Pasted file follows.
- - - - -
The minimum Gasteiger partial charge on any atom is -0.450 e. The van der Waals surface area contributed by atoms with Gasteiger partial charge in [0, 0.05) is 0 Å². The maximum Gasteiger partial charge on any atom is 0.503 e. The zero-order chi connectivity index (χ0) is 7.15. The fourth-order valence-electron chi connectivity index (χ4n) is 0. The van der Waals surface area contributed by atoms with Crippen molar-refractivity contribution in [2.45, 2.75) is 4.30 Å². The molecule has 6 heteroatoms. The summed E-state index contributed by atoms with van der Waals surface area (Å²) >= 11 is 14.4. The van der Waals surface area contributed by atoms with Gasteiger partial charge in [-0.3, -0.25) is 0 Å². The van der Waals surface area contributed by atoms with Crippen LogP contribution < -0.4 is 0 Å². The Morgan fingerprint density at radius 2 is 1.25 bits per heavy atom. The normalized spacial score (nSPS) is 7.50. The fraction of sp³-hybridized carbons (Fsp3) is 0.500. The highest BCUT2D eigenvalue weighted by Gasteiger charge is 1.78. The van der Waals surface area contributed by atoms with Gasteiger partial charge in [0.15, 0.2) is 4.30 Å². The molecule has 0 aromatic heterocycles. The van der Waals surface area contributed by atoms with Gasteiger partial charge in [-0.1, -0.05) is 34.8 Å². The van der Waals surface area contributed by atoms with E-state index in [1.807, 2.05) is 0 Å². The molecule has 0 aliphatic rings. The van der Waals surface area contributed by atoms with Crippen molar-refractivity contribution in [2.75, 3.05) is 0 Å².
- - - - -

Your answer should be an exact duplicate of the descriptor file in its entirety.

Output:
The minimum Gasteiger partial charge on any atom is -0.450 e. The van der Waals surface area contributed by atoms with Gasteiger partial charge in [0, 0.05) is 0 Å². The maximum Gasteiger partial charge on any atom is 0.503 e. The zero-order chi connectivity index (χ0) is 7.15. The fourth-order valence-electron chi connectivity index (χ4n) is 0. The van der Waals surface area contributed by atoms with Crippen molar-refractivity contribution in [2.45, 2.75) is 4.30 Å². The molecule has 6 heteroatoms. The summed E-state index contributed by atoms with van der Waals surface area (Å²) >= 11 is 14.4. The van der Waals surface area contributed by atoms with Gasteiger partial charge in [-0.3, -0.25) is 0 Å². The van der Waals surface area contributed by atoms with Crippen LogP contribution < -0.4 is 0 Å². The Morgan fingerprint density at radius 2 is 1.25 bits per heavy atom. The normalized spacial score (nSPS) is 7.50. The fraction of sp³-hybridized carbons (Fsp3) is 0.500. The highest BCUT2D eigenvalue weighted by Gasteiger charge is 1.78. The van der Waals surface area contributed by atoms with Gasteiger partial charge in [0.15, 0.2) is 4.30 Å². The molecule has 0 aromatic heterocycles. The van der Waals surface area contributed by atoms with Gasteiger partial charge in [-0.1, -0.05) is 34.8 Å². The van der Waals surface area contributed by atoms with E-state index in [1.807, 2.05) is 0 Å². The molecule has 0 aliphatic rings. The van der Waals surface area contributed by atoms with Crippen molar-refractivity contribution in [2.75, 3.05) is 0 Å².